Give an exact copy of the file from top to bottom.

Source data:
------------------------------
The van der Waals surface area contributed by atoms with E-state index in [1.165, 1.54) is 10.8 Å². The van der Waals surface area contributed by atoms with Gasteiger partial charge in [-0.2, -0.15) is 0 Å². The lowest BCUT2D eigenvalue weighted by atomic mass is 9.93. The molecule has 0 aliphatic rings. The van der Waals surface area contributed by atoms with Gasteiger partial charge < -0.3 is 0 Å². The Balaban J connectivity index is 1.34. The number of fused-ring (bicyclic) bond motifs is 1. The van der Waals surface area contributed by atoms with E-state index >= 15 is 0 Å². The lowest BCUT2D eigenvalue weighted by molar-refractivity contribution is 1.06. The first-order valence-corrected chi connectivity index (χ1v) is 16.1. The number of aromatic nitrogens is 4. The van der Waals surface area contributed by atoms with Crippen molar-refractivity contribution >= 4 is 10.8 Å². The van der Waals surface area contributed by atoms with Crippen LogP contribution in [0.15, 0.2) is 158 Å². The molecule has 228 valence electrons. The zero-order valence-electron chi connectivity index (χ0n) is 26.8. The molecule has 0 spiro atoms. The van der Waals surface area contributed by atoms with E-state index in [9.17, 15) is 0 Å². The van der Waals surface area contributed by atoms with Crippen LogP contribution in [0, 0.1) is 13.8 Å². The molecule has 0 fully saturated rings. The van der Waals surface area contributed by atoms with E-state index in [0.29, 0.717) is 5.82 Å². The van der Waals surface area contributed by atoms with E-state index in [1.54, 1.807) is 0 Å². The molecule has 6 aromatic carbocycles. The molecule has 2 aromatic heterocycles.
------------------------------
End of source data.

The van der Waals surface area contributed by atoms with E-state index in [1.165, 1.54) is 10.8 Å². The van der Waals surface area contributed by atoms with Gasteiger partial charge in [-0.2, -0.15) is 0 Å². The lowest BCUT2D eigenvalue weighted by atomic mass is 9.93. The molecule has 0 aliphatic rings. The van der Waals surface area contributed by atoms with Gasteiger partial charge < -0.3 is 0 Å². The Balaban J connectivity index is 1.34. The number of fused-ring (bicyclic) bond motifs is 1. The van der Waals surface area contributed by atoms with E-state index >= 15 is 0 Å². The lowest BCUT2D eigenvalue weighted by molar-refractivity contribution is 1.06. The first-order valence-corrected chi connectivity index (χ1v) is 16.1. The number of aromatic nitrogens is 4. The van der Waals surface area contributed by atoms with Crippen molar-refractivity contribution >= 4 is 10.8 Å². The van der Waals surface area contributed by atoms with Crippen LogP contribution in [0.15, 0.2) is 158 Å². The molecule has 228 valence electrons. The zero-order valence-electron chi connectivity index (χ0n) is 26.8. The molecule has 0 spiro atoms. The van der Waals surface area contributed by atoms with E-state index in [9.17, 15) is 0 Å². The van der Waals surface area contributed by atoms with Crippen LogP contribution in [0, 0.1) is 13.8 Å². The molecule has 0 fully saturated rings. The van der Waals surface area contributed by atoms with E-state index in [0.29, 0.717) is 5.82 Å². The van der Waals surface area contributed by atoms with E-state index in [1.54, 1.807) is 0 Å². The molecule has 6 aromatic carbocycles. The molecule has 2 aromatic heterocycles.